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Interracial household support group
June 2 @ 1:30 pm - 4:30 pm
My name is Ashanti and I am a black biracial women in her mid-twenties, I am based in Oxford. I’m currently trying to get hold of other black biracial people to hear about their experiences growing up in interracial households.
The reason for this is that I am aiming to start a support group for parents – in particular white parents – of black biracial children, in order to help navigate the unique challenges parents of biracial children face. Most importantly, I hope to provide an environment where the children can learn to embrace their blackness, rather than growing up feeling under pressure to conform to a eurocentric beauty standard or feeling constantly out of place. The group would hopefully respond to the demands needed but crucially would provide support teaching parents how to look after Afro-hair correctly.
As such my first step and as precursor to this, I thought it would be good to meet with other people who grew up in black biracial households, to hear about the experiences of different people and households and what support other people feel would have benefited them and their parents.
I feel like this is important in order that the group is first and foremost centered around biracial voices and the foundation is built from the needs and experiences of those this group is really established for. Moreover, every household is different and no group of people is a monolith, so I really want to establish this correctly by basing it as much as possible on the shared common themes that arise and I can only do this effectively by talking to and hearing as many biracial voices as possible!
The trigger for starting this group stems from a conversation I had with my sister, in which she was telling me about a group of the “cool girls” at school who used to appropriate elements of black culture while demonstrating racism within their treatment of their black friends and use of language. My sister told me that the majority of those girls had had kids with black men. We started discussing problems unique to being biracial; practical problems from learning how to embrace and style Afro hair to the more intense, such as feeling, or being perceived as – literally for want of a better way to express this – either “too black” or “too white” for certain environments. And more seriously, the struggle black biracial children can face growing up among white relatives that have yet to confront their inherent socialized racism. Or more generally – or to put it more gently – the problems growing up when half of your parents have never had to face or even think about racism before in their lives and therefore do not recognize it, much less are equipped to confront it.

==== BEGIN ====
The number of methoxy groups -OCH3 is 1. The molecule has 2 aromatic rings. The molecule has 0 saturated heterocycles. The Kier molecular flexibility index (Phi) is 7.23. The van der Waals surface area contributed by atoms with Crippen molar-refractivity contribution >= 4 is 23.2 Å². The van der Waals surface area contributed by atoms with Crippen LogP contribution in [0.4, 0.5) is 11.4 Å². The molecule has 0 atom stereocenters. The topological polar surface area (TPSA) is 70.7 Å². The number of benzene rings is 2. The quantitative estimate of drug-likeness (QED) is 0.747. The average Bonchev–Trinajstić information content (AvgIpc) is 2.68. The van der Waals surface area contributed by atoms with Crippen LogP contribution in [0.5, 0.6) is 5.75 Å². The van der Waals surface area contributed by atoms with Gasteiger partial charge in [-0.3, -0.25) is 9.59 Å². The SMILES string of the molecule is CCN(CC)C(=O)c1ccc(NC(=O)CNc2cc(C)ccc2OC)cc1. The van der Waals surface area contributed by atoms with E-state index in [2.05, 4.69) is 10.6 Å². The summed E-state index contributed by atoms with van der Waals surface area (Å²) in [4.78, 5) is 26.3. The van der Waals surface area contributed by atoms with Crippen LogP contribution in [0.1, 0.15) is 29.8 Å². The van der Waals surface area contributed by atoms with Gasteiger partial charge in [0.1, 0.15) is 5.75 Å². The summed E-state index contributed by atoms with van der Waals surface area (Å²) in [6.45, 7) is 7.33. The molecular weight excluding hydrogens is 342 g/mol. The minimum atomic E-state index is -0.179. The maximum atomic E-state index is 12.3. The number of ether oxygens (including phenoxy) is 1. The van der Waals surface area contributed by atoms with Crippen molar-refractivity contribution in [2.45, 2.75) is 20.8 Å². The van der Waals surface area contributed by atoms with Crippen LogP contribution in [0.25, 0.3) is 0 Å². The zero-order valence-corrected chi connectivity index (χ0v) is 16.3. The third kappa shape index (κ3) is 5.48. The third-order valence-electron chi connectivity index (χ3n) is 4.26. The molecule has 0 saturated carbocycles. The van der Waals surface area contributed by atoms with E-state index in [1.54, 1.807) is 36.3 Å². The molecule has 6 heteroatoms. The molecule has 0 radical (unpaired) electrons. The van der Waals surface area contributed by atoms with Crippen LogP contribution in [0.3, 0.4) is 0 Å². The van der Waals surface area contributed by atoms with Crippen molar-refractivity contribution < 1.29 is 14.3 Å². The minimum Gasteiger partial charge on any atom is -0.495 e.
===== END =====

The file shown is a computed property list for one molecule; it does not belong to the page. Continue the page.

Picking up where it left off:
This is something Reni Eddo-Lodge explores really well in her book “Why I’m no longer talking to White people about race”, but is something (I feel) is still not adequately talked about or addressed – I mean, we can take the Kardashian family as exhibit A of what I feel a group like this could help avoid happening.